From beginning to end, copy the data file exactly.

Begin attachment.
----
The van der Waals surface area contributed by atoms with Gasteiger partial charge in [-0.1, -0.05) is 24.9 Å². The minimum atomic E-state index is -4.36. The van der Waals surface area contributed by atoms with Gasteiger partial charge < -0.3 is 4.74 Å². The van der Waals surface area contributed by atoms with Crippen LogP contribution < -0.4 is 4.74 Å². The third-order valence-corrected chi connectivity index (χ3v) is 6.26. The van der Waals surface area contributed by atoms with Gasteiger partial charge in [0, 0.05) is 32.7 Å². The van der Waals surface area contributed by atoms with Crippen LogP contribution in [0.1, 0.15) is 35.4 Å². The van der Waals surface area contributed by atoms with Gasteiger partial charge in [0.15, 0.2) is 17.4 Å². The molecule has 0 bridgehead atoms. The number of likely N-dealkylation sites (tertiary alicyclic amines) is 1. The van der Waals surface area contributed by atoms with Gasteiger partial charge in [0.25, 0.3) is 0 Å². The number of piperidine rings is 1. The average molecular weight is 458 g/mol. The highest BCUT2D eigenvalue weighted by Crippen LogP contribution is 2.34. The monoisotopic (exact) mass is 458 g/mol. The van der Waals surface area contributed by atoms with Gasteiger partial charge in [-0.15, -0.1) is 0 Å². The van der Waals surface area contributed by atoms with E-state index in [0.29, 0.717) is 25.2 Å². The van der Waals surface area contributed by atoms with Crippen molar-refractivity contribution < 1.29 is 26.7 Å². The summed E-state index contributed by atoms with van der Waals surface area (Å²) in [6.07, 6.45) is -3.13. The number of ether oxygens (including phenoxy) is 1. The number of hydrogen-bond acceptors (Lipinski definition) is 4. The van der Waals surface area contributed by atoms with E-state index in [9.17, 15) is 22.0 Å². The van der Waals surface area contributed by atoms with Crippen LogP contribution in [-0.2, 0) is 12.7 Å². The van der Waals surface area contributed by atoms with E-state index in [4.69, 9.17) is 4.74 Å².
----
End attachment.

The van der Waals surface area contributed by atoms with Gasteiger partial charge in [-0.1, -0.05) is 24.9 Å². The minimum atomic E-state index is -4.36. The van der Waals surface area contributed by atoms with Gasteiger partial charge < -0.3 is 4.74 Å². The van der Waals surface area contributed by atoms with Crippen LogP contribution < -0.4 is 4.74 Å². The third-order valence-corrected chi connectivity index (χ3v) is 6.26. The van der Waals surface area contributed by atoms with Gasteiger partial charge in [0, 0.05) is 32.7 Å². The van der Waals surface area contributed by atoms with Crippen LogP contribution in [0.1, 0.15) is 35.4 Å². The van der Waals surface area contributed by atoms with Gasteiger partial charge in [0.15, 0.2) is 17.4 Å². The molecule has 0 bridgehead atoms. The number of likely N-dealkylation sites (tertiary alicyclic amines) is 1. The van der Waals surface area contributed by atoms with Gasteiger partial charge in [0.25, 0.3) is 0 Å². The number of piperidine rings is 1. The average molecular weight is 458 g/mol. The highest BCUT2D eigenvalue weighted by Crippen LogP contribution is 2.34. The monoisotopic (exact) mass is 458 g/mol. The van der Waals surface area contributed by atoms with Gasteiger partial charge in [-0.15, -0.1) is 0 Å². The van der Waals surface area contributed by atoms with E-state index in [0.29, 0.717) is 25.2 Å². The van der Waals surface area contributed by atoms with Crippen molar-refractivity contribution < 1.29 is 26.7 Å². The summed E-state index contributed by atoms with van der Waals surface area (Å²) in [6.07, 6.45) is -3.13. The number of ether oxygens (including phenoxy) is 1. The number of hydrogen-bond acceptors (Lipinski definition) is 4. The van der Waals surface area contributed by atoms with E-state index in [9.17, 15) is 22.0 Å². The van der Waals surface area contributed by atoms with Crippen LogP contribution in [-0.2, 0) is 12.7 Å². The van der Waals surface area contributed by atoms with E-state index in [4.69, 9.17) is 4.74 Å².